Bond Traders Face Incredible Shrinking Bonus as Revenue Tumblesby , , and
Fixed-income revenue dropped 11% so far in 2015 amid turmoil
Weak bond trading puts pressure on firms to cut pay, jobs
Equities traders, be kind to your brethren on the fixed-income desk: Their year started with such promise and is headed for a sour ending.
Traders of bonds, currencies and commodities are facing a shrinking year-end bonus pool after their revenue in the first nine months slumped 11 percent to $32 billion at the four biggest U.S. investment banks, according to results announced by the firms this week. That business started the year on decent footing, stumbled in the first half and then tumbled in the third quarter. Meantime, equities revenue surged 18 percent to $16.7 billion.
While that leaves equities traders in a relatively better position, the bond bust isn’t good for anyone working in markets divisions, because it still puts pressure on banks to push down compensation and consider other cost-saving measures. Investment banks typically limit the amount of revenue spent on employees to roughly 37 percent, based on pay data from the past two years, according to Jessica Lee of recruitment firm Options Group. The biggest U.S. firms aren’t likely to carve out much more for their workforce.
“Many of these businesses are challenged and margins aren’t what they used to be,” said Paul Sorbera, president of New York-based recruiting firm Alliance Consulting. “It’s a negative environment so they don’t have to move comp up, and they could move it down.”
Four of the five biggest U.S. investment banks reported earnings this week: JPMorgan Chase & Co., Bank of America Corp., Citigroup Inc. and Goldman Sachs Group Inc. The fifth, Morgan Stanley, discloses figures Oct. 19.
The divergence visible so far is reflected in moods on Wall Street, according to an Options Group survey completed this month. About 43 percent of fixed-income traders don’t think they’ll be compensated fairly this year, compared with 22 percent of equities traders.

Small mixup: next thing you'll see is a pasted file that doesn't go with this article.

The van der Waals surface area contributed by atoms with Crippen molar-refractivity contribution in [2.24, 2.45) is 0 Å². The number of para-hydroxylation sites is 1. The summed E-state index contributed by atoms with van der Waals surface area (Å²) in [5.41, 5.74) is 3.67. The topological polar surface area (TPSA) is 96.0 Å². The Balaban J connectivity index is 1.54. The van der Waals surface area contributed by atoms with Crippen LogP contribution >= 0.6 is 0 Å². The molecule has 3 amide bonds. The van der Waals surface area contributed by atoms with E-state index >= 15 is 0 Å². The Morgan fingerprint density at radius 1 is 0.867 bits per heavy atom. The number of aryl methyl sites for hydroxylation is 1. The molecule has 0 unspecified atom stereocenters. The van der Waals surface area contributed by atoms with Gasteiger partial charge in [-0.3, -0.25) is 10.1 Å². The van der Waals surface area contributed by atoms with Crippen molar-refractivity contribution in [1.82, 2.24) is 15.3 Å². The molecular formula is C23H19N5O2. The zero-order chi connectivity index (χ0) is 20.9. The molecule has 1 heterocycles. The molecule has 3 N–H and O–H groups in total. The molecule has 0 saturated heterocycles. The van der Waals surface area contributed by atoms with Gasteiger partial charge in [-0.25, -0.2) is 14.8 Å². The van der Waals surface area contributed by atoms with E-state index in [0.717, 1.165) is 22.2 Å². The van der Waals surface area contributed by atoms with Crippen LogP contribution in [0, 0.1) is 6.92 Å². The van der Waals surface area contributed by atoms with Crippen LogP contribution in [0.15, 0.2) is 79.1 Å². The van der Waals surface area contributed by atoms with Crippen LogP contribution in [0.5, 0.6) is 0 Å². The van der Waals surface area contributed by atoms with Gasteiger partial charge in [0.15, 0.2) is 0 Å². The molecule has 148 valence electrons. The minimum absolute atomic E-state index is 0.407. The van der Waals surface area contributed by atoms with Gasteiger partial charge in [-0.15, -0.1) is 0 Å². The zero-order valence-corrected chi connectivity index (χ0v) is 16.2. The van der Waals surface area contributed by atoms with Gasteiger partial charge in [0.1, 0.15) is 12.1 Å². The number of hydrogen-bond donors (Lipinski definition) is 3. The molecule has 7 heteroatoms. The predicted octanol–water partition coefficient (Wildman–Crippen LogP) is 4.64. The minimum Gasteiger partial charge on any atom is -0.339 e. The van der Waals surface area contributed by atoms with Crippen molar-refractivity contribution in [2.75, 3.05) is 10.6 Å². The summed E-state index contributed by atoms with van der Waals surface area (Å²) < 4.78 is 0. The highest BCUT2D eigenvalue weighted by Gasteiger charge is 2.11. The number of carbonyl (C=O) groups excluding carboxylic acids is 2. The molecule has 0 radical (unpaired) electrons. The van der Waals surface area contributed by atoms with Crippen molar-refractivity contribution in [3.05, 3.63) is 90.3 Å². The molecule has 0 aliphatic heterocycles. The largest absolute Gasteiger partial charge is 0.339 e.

Bond traders already were seeing diminishing paychecks after the financial crisis prompted regulators to boost capital requirements and curtail some risk-taking. A typical managing director on a fixed-income desk who made $2 million before 2008 is probably making about $700,000 now, Sorbera said. That wouldn’t include top performers or those in busy markets, such as collateralized loan obligations, he said.
Back in February, JPMorgan investment bank chief Daniel Pinto said the trading year was off to a “very strong” start. That turned by midyear, as spreads widened amid concern that Greece would exit the euro. Slowing growth in China, the world’s second-largest economy, triggered an August plunge in the nation’s equities and exacerbated a global commodities rout, prompting clients to curb trading in credit, commodities and securitized products. Now that sluggishness may drag into the final quarter, typically the slowest of the year.
In the third quarter, “it was tougher to make money because less was happening,” JPMorgan Chief Financial Officer Marianne Lake said on a conference call Tuesday, cautioning analysts that estimates for fourth-quarter trading may be too high. “So far in October, across asset classes, the markets are pretty quiet,” she said.
Bond-trading revenue fell 34 percent at Goldman Sachs, pushing quarterly profit below analysts’ estimates for the first time in four years. The firm has stood by those operations as rivals announced plans to scale back or abandon the business. On a conference call Thursday, CFO Harvey Schwartz said it may take a while longer for client activity to pick up and for rivals to follow through on plans to withdraw, handing over market share.
In equities, a smaller Wall Street business with thinner margins than in fixed income, traders benefited from demand for derivatives and efforts to increase the profitability of serving prime-brokerage clients.
Compensation decisions start to solidify in November, as the year’s results are largely set. At the end of last year, a poor performance in late December led Citigroup executives to cut the bonus pool for traders and salesmen after planning to keep it roughly flat, a person familiar with the decision said at the time.
If trading revenue doesn’t improve, firms will need to reduce their ranks, Bank of America Chief Executive Officer Brian Moynihan has said. His company cut about 200 jobs across its trading and investment banking units last month.
“Headcount continues to work its way down in our company,” Moynihan said this week in a Bloomberg Television interview. “That’s the expense mantra that we all talk about.”